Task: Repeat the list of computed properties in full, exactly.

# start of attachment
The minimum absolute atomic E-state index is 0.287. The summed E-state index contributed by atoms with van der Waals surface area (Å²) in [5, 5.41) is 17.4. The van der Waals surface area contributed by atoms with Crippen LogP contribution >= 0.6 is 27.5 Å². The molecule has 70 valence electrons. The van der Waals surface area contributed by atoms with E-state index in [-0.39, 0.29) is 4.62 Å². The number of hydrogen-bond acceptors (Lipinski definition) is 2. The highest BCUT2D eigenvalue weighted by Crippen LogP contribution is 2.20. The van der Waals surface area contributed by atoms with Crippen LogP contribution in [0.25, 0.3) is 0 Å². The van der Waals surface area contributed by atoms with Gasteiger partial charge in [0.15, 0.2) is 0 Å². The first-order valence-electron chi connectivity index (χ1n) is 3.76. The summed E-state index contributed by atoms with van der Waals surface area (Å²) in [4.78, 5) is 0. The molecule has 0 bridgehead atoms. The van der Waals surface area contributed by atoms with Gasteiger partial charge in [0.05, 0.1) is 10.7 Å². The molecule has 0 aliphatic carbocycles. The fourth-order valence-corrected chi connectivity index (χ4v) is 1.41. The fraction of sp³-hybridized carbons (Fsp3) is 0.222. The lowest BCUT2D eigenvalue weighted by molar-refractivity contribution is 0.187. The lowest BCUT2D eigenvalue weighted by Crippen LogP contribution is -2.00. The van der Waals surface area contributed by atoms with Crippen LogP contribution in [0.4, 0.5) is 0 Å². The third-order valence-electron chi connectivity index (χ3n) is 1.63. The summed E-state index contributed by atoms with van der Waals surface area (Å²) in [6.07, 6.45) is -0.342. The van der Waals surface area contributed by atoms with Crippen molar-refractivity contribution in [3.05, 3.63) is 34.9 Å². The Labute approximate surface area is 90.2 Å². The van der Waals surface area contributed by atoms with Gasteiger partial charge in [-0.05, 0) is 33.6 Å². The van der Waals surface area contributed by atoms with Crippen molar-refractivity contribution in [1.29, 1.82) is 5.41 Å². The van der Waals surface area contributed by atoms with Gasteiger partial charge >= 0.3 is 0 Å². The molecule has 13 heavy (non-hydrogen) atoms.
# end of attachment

The minimum absolute atomic E-state index is 0.287. The summed E-state index contributed by atoms with van der Waals surface area (Å²) in [5, 5.41) is 17.4. The van der Waals surface area contributed by atoms with Crippen LogP contribution >= 0.6 is 27.5 Å². The molecule has 70 valence electrons. The van der Waals surface area contributed by atoms with E-state index in [-0.39, 0.29) is 4.62 Å². The number of hydrogen-bond acceptors (Lipinski definition) is 2. The highest BCUT2D eigenvalue weighted by Crippen LogP contribution is 2.20. The van der Waals surface area contributed by atoms with Crippen LogP contribution in [0.25, 0.3) is 0 Å². The van der Waals surface area contributed by atoms with Gasteiger partial charge in [0.15, 0.2) is 0 Å². The first-order valence-electron chi connectivity index (χ1n) is 3.76. The summed E-state index contributed by atoms with van der Waals surface area (Å²) in [4.78, 5) is 0. The molecule has 0 bridgehead atoms. The van der Waals surface area contributed by atoms with Gasteiger partial charge in [0.05, 0.1) is 10.7 Å². The molecule has 0 aliphatic carbocycles. The fourth-order valence-corrected chi connectivity index (χ4v) is 1.41. The fraction of sp³-hybridized carbons (Fsp3) is 0.222. The lowest BCUT2D eigenvalue weighted by molar-refractivity contribution is 0.187. The lowest BCUT2D eigenvalue weighted by Crippen LogP contribution is -2.00. The van der Waals surface area contributed by atoms with Crippen LogP contribution in [0.4, 0.5) is 0 Å². The third-order valence-electron chi connectivity index (χ3n) is 1.63. The summed E-state index contributed by atoms with van der Waals surface area (Å²) in [6.07, 6.45) is -0.342. The van der Waals surface area contributed by atoms with Crippen molar-refractivity contribution in [3.05, 3.63) is 34.9 Å². The Labute approximate surface area is 90.2 Å². The van der Waals surface area contributed by atoms with Gasteiger partial charge in [-0.05, 0) is 33.6 Å². The van der Waals surface area contributed by atoms with Crippen molar-refractivity contribution in [1.29, 1.82) is 5.41 Å². The van der Waals surface area contributed by atoms with Gasteiger partial charge >= 0.3 is 0 Å². The molecule has 13 heavy (non-hydrogen) atoms.